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Written by Andrew Hignell
The introduction of The Hundred will herald a totemic shift of emphasis in men’s and women’s cricket in England and Wales, with professional teams, containing stars from all over the world plus the cream of domestic talent, representing urban-based franchises and not bearing the name of the county in which the city or conurbation is located. Such a shift away from the traditional county name was first attempted by Dr WG Grace with the creation of London County but, in contrast, The Hundred is a bold move by the game’s governing body, and reflects trends in T20 franchises in other countries, where teams bear the names of urban agglomerations rather than the state, province or district.
This fascinating book, the seventh in the Cricket Witness series, looks at the rural roots of the game and analyses how the county unit came into being as the County Championship developed during the late 19th century. It carefully traces the responses by each county team in terms of where they staged their home games, and highlights the variety of cricketscapes which emerged – urban, suburban, rural, coastal and scholastic – as well as how county teams developed headquarter venues. This book also shows how festival venues, away from these headquarters, became both popular and quite expensive as counties flew their flag at popular outgrounds – and how, with the advent of commercial interests, there has been the erosion to these cricketscapes and a contraction in the number of venues as county clubs centralised their operations.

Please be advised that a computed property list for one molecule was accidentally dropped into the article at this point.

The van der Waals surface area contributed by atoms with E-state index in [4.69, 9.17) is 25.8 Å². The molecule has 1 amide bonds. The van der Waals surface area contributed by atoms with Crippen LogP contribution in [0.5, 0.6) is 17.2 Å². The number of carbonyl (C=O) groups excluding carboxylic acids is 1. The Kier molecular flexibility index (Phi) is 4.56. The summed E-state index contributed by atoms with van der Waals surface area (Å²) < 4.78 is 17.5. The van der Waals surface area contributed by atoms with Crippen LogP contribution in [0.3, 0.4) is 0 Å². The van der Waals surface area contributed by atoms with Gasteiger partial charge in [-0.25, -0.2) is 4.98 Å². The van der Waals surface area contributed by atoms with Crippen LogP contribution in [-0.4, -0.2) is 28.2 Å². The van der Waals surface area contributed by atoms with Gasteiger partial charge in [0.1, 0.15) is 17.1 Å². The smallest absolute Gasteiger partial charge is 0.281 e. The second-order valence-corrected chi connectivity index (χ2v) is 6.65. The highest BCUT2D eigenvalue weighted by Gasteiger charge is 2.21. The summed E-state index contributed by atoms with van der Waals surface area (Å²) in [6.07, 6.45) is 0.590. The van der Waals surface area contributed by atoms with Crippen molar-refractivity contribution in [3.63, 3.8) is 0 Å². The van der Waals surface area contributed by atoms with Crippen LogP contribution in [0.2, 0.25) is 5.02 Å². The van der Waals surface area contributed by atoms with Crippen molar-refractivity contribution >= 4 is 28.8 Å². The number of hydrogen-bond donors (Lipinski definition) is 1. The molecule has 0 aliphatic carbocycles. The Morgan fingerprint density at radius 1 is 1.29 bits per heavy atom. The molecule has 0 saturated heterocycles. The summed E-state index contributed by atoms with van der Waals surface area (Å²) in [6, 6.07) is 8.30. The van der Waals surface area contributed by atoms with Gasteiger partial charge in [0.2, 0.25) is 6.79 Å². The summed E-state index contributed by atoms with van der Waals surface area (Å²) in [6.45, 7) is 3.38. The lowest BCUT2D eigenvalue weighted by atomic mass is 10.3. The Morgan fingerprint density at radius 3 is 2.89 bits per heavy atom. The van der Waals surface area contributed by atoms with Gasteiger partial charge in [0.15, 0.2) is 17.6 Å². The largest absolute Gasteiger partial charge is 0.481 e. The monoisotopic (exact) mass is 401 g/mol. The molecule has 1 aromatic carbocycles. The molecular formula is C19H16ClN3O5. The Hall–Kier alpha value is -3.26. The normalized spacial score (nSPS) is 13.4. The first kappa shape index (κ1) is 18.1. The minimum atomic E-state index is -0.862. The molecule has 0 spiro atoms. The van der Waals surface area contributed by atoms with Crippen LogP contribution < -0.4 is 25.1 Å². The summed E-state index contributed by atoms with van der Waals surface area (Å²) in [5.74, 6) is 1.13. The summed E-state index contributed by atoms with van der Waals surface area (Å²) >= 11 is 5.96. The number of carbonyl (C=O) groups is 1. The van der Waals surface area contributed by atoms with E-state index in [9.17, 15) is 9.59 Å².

The book concludes by suggesting that the advent of The Hundred, as well as other T20 matches, provides an opportunity for county clubs to revisit outgrounds and to take the game, which began in meadowlands, back to its roots and prevent the urban cricketscape from becoming the global norm.
It is now available in a discounted package, along with Eric Midwinter’s Cricket’s Four Epochs.